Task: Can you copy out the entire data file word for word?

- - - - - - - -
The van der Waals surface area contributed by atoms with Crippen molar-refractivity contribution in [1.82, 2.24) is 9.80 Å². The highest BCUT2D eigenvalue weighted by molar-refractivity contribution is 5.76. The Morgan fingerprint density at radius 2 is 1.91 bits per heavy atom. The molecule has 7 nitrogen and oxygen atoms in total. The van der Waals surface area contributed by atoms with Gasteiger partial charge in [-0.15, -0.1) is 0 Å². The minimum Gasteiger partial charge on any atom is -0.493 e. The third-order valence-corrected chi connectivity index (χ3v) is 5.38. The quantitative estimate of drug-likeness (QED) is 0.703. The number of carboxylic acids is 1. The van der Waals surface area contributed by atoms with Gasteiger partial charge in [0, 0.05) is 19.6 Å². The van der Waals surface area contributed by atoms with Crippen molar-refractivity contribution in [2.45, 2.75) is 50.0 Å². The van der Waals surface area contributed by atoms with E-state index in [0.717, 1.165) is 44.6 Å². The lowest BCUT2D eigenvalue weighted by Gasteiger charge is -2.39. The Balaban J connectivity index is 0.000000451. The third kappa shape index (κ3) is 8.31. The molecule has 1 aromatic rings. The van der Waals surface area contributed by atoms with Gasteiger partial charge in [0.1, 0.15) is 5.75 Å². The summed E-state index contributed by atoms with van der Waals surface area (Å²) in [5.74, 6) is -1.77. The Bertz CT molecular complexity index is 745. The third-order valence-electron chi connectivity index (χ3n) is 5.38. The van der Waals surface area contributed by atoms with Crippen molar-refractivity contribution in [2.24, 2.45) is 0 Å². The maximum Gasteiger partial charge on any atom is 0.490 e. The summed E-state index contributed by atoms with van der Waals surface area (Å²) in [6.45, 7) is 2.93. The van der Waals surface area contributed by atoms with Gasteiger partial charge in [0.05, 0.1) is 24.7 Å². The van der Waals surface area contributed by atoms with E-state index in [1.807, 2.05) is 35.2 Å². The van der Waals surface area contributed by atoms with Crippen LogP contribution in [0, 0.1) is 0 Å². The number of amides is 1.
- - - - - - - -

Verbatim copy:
The van der Waals surface area contributed by atoms with Crippen molar-refractivity contribution in [1.82, 2.24) is 9.80 Å². The highest BCUT2D eigenvalue weighted by molar-refractivity contribution is 5.76. The Morgan fingerprint density at radius 2 is 1.91 bits per heavy atom. The molecule has 7 nitrogen and oxygen atoms in total. The van der Waals surface area contributed by atoms with Gasteiger partial charge in [-0.15, -0.1) is 0 Å². The minimum Gasteiger partial charge on any atom is -0.493 e. The third-order valence-corrected chi connectivity index (χ3v) is 5.38. The quantitative estimate of drug-likeness (QED) is 0.703. The number of carboxylic acids is 1. The van der Waals surface area contributed by atoms with Gasteiger partial charge in [0, 0.05) is 19.6 Å². The van der Waals surface area contributed by atoms with Crippen molar-refractivity contribution in [2.45, 2.75) is 50.0 Å². The van der Waals surface area contributed by atoms with E-state index in [0.717, 1.165) is 44.6 Å². The lowest BCUT2D eigenvalue weighted by Gasteiger charge is -2.39. The Balaban J connectivity index is 0.000000451. The third kappa shape index (κ3) is 8.31. The molecule has 1 aromatic rings. The van der Waals surface area contributed by atoms with Gasteiger partial charge in [0.1, 0.15) is 5.75 Å². The summed E-state index contributed by atoms with van der Waals surface area (Å²) in [5.74, 6) is -1.77. The Bertz CT molecular complexity index is 745. The third-order valence-electron chi connectivity index (χ3n) is 5.38. The van der Waals surface area contributed by atoms with Crippen molar-refractivity contribution in [2.24, 2.45) is 0 Å². The maximum Gasteiger partial charge on any atom is 0.490 e. The summed E-state index contributed by atoms with van der Waals surface area (Å²) in [6.45, 7) is 2.93. The van der Waals surface area contributed by atoms with Gasteiger partial charge in [0.05, 0.1) is 24.7 Å². The van der Waals surface area contributed by atoms with E-state index in [1.807, 2.05) is 35.2 Å². The van der Waals surface area contributed by atoms with Crippen LogP contribution in [0, 0.1) is 0 Å². The number of amides is 1.